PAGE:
Sunday, September 27, 2009

Canning Crushed Tomatoes

Canning tomatoes is a huge part of the end of the summer season for me and my cooking year round. Canning tomatoes makes me feel smug in the middle of winter as I continue to cook with tomatoes from my garden. Yes you can find canned tomatoes in the supermarkets, however these are better, and local. Part of the appeal is also gazing at the rows of jars lined up in the basement. My last kitchen was huge and I used to leave any canning projects out for several days, just so I could admire them. Now I have to do my gazing in the basement.

My tomatoes did end up with the late blight that has been troubling the North East this summer. However at this point in the season the recommendation is to remove diseased leaves and branches without disposing of the whole plant, so some tomatoes have still been available to harvest. In addition I bought some tomatoes from a local farm. I was just a little worried at not having rows of tomatoes to stare at all winter. After canning tomatoes for home use for the last 2 years I realized that I like the crushed ones the best. They are versatile enough to be used in stews, spaghetti sauce, pizza sauce and soup and they have already cooked down slightly so they are more convenient. With 28 jars of crushed tomatoes preserved if I have any more tomatoes to can this year, the rest I will do as tomatoes halved or quartered in their own juice.

As with any canning project there are some important steps to follow to eliminate safety concerns. For example you can not add any other vegetable to the tomatoes because that would lower the acidity of the finished product. Foods that are high in acid prevent the growth of botulism, a deadly toxin that is tasteless and odorless. Tomatoes are borderline acidic so to safely can them you need to add acid. You can add vinegar, lemon juice or citric acid to make tomatoes safe to can. I use citric acid as it does not affect the flavor of the tomatoes. You can find citric acid in the canning section of your grocery store, in the bulk food section of many stores (such as City Market here) and in the kosher food section of stores. It is also marked as "sour salt."

Tomatoes are one of the most common home canned items for people to insist on using the methods their families have always used, insisting that there has not been a problem yet so why change. My feeling on this is there was not a problem in the past because there were no botulism spores present when they canned tomatoes in the past.  If you never get in a car accident it is also perfectly safe to not wear a seat belt.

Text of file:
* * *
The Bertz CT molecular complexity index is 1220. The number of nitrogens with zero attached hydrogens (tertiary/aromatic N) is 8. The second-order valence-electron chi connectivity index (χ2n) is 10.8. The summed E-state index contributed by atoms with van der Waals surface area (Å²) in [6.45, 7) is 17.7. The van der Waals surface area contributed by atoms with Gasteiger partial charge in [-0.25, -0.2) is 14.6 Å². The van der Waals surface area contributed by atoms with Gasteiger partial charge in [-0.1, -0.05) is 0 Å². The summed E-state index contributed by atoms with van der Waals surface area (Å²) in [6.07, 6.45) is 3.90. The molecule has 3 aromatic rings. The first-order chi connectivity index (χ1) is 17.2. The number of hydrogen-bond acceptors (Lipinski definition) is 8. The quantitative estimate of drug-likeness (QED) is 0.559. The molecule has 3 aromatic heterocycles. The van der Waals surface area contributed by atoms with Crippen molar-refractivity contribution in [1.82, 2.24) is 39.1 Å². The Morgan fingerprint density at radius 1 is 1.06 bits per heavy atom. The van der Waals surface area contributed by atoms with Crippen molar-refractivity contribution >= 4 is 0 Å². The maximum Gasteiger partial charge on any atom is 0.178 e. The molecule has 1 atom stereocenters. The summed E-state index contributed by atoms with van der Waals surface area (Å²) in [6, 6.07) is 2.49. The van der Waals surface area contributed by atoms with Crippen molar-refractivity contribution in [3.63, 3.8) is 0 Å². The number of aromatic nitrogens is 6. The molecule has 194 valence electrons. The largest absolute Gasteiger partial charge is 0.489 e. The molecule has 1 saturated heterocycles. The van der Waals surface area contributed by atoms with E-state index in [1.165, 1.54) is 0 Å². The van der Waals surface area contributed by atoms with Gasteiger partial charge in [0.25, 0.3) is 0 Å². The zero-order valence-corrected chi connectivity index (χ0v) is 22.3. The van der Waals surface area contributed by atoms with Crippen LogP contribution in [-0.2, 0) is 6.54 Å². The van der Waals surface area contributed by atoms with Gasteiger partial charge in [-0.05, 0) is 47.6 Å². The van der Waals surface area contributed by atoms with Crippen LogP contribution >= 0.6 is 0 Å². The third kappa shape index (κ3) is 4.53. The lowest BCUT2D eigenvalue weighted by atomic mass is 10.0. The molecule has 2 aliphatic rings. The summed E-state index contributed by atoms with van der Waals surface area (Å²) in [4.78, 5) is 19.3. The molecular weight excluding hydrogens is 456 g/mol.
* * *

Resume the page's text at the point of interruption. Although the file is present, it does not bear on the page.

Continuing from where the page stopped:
You may notice in the photo of my canning set up that I do not heat my lids in hot water. This step is not needed for safety, as hot water that is not boiling would not sterilize anything. Instead it is supposed to soften the compound on the lid so it will seal. However if you put the jar in a boiling water bath I have found the lids get plenty hot and seal. Somehow that last pot of boiling water on the stove was the one that made canning seem complicated.

Canning Crushed Tomatoes

Tomatoes, 1 pick your own flat should fill about 3-4 quart sized jars. Two flats is one canner load or 7 jars, but you need a very large stock pot to crush the tomatoes in.
Citric acid or bottled lemon juice (fresh juice has inconsistent acidity) or 5% acidity vinegar

1 canning pot or a large stock pot
1 rack to lift the jars of the bottom of the pot (the rack is necesary to prevent the jars from breaking from the heat, you can also use a round cake rack or Macgyver one from jar rings wired together. I have used a dishtowel in the bottom of the pan and vowed never to do that again. A friend of mine reported on a canning endeavor that ended with green water from the dye in the dishtowel.)
jar lifters (you can make do with tongs but it is awkward and not really worth it)
1 canning funnel
canning jars, lids and rings (I usually use quarts for tomatoes)
1 ladle
1 potato masher (or wooden mallet or spoon or equivalent for crushing the tomatoes)
1/2 tsp measure if using citric acid and quart jars
large stockpot, large enough to fit al the tomatoes you wish to can
clean receiving blanket or dish towel to put on the counter so the jars are cushioned from the counter (I found that receiving blankets are the perfect weight and thickness for this)

Start by peeling the tomatoes by blanching them first and then removing their cores while cutting into quarters. Place the peeled, cored quartered tomatoes in a large stockpot until you have a double layer of tomatoes covering the bottom of the pan

Use a potato masher or a wooden mallet or spoon to crush the tomatoes in the pot. Heat the tomatoes that are already crushed, stirring occasionally to prevent sticking, while you continue to peel, core and cut the remaining tomatoes. Add tomatoes to the pot as you go, there is no need to crush them as the heat will break them down. Once the tomatoes are all added boil gently for a minimum of five minutes (longer will give you a more reduced tomato product).

While the tomatoes are heating fill your canning pot with water and wash the canning jars, adding them to the pot. The water in the canning pot should be above the top of the jars. Heat the canning pot of water and jars while you wash the lids and rings and lay them out on the receiving blanket or dish towel.